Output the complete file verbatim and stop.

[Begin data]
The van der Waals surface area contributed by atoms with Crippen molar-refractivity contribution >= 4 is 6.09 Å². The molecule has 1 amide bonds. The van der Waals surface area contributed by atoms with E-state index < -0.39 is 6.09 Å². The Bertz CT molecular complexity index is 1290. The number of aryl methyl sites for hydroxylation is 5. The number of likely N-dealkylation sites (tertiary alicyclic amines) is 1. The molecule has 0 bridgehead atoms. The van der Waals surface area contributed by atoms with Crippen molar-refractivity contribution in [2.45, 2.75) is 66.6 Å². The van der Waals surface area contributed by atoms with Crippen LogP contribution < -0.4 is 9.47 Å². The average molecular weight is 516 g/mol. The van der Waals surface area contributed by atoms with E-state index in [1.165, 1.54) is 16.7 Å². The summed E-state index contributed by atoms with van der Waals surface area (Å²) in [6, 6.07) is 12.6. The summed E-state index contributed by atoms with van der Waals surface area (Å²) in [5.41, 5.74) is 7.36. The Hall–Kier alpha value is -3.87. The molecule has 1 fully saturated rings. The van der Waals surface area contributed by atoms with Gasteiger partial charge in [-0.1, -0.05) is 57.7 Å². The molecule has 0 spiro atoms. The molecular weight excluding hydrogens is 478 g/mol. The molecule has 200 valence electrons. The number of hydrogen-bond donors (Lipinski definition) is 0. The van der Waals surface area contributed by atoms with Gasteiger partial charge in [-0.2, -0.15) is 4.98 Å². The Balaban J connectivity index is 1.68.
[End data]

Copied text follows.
The van der Waals surface area contributed by atoms with Crippen molar-refractivity contribution >= 4 is 6.09 Å². The molecule has 1 amide bonds. The van der Waals surface area contributed by atoms with E-state index < -0.39 is 6.09 Å². The Bertz CT molecular complexity index is 1290. The number of aryl methyl sites for hydroxylation is 5. The number of likely N-dealkylation sites (tertiary alicyclic amines) is 1. The molecule has 0 bridgehead atoms. The van der Waals surface area contributed by atoms with Crippen molar-refractivity contribution in [2.45, 2.75) is 66.6 Å². The van der Waals surface area contributed by atoms with Crippen LogP contribution < -0.4 is 9.47 Å². The average molecular weight is 516 g/mol. The van der Waals surface area contributed by atoms with E-state index in [1.165, 1.54) is 16.7 Å². The summed E-state index contributed by atoms with van der Waals surface area (Å²) in [6, 6.07) is 12.6. The summed E-state index contributed by atoms with van der Waals surface area (Å²) in [5.41, 5.74) is 7.36. The Hall–Kier alpha value is -3.87. The molecule has 1 fully saturated rings. The van der Waals surface area contributed by atoms with Gasteiger partial charge in [-0.1, -0.05) is 57.7 Å². The molecule has 0 spiro atoms. The molecular weight excluding hydrogens is 478 g/mol. The molecule has 200 valence electrons. The number of hydrogen-bond donors (Lipinski definition) is 0. The van der Waals surface area contributed by atoms with Gasteiger partial charge in [-0.2, -0.15) is 4.98 Å². The Balaban J connectivity index is 1.68.